Of course, he is reporting what was the accepted story at that time.

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Lydia Darragh

This is another source of information and another version of the events about Lydia Darragh, provided by Joe Menkevich.

This passage is page 294 and 295 from the book “Historic Tales of Olden Time: Concerning the Early Settlement and Progress of Philadelphia Pennsylvania” by John Fanning Watson – Philadelphia (Pa.) Published in Philadelphia by E. Littell and by Thomas Holden in 1833.

“I have very direct and certain evidence for saying,
that Mrs. Lydia Darrach (the wife of William Darrach,
a teacher, dwelling in the house No. 177, South Second
street, corner of Little Dock street,) was the cause of
saving Washington’s army from great disaster while it
lay at Whitemarsh, in 1777. The case was this:—
The adjutant general of the British army occupied a
chamber in that house, and came there by night to read
the orders and plan of General Howe’s meditated attack.
She overheard them when she was expected to have
been asleep in bed; and making a pretext to go out to
Frankford for flour for family use, under a pass, she
met with Colonel Craig, and communicated the whole
to him, who immediately rode off to General Washington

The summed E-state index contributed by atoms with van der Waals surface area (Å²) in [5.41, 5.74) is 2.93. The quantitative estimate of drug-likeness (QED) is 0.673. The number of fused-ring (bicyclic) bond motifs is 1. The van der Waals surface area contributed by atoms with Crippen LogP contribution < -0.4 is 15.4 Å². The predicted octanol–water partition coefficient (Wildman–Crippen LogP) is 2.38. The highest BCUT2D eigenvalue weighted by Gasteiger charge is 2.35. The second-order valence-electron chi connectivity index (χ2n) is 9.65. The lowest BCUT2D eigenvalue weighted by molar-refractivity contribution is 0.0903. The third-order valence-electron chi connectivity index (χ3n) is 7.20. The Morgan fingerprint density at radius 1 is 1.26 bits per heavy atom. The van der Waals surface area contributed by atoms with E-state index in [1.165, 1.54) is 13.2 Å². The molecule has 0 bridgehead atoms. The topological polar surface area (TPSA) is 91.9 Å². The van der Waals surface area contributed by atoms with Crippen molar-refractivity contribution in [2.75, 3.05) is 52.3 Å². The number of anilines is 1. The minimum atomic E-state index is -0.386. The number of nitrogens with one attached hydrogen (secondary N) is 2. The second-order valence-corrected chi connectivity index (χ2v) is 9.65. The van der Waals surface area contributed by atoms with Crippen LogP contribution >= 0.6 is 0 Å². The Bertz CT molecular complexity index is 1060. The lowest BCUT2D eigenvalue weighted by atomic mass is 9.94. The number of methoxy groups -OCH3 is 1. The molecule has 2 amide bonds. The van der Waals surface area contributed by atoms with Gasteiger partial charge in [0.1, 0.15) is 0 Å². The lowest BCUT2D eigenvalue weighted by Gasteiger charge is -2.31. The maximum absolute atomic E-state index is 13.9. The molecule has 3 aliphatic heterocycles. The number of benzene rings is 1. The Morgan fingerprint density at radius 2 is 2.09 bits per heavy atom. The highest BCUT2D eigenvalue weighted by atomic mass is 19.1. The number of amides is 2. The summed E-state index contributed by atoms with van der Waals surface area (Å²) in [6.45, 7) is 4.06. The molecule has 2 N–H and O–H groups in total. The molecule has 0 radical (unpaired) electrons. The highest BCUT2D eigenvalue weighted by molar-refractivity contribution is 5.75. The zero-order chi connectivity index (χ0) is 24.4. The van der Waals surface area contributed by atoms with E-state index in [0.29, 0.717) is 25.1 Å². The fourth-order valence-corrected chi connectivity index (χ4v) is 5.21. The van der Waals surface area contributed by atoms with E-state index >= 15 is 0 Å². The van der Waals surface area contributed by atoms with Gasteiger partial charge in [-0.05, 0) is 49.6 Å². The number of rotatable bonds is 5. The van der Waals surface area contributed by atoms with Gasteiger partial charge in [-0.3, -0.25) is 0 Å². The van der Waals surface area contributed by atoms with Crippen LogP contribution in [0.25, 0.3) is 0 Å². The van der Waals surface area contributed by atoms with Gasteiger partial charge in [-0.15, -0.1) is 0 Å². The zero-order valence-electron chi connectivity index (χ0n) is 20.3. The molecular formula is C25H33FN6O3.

to put him on his guard. The next night, at midnight,
the British army, in great force, moved silently
out of Philadelphia. The whole terminated in what
was called, I believe, the affair of Edge Hill, on the 5th
December; and on the 8th following, the British got
back to the city, fatigued and disappointed.
Mrs. Darrach, although a small and weakly woman,
walked the whole distance out and in, bringing with her,
to save appearances, twenty-five pounds of flour, borne
upon her arms all the way from Frankford. The adjutant
general afterwards went to her to enquire if it had
been possible that any of her family could have been up
to listen and carry intelligence, since the result had
been so mysterious to him. Mr. and Mrs. Darrach
were of the society of Friends”

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Lydia Darragh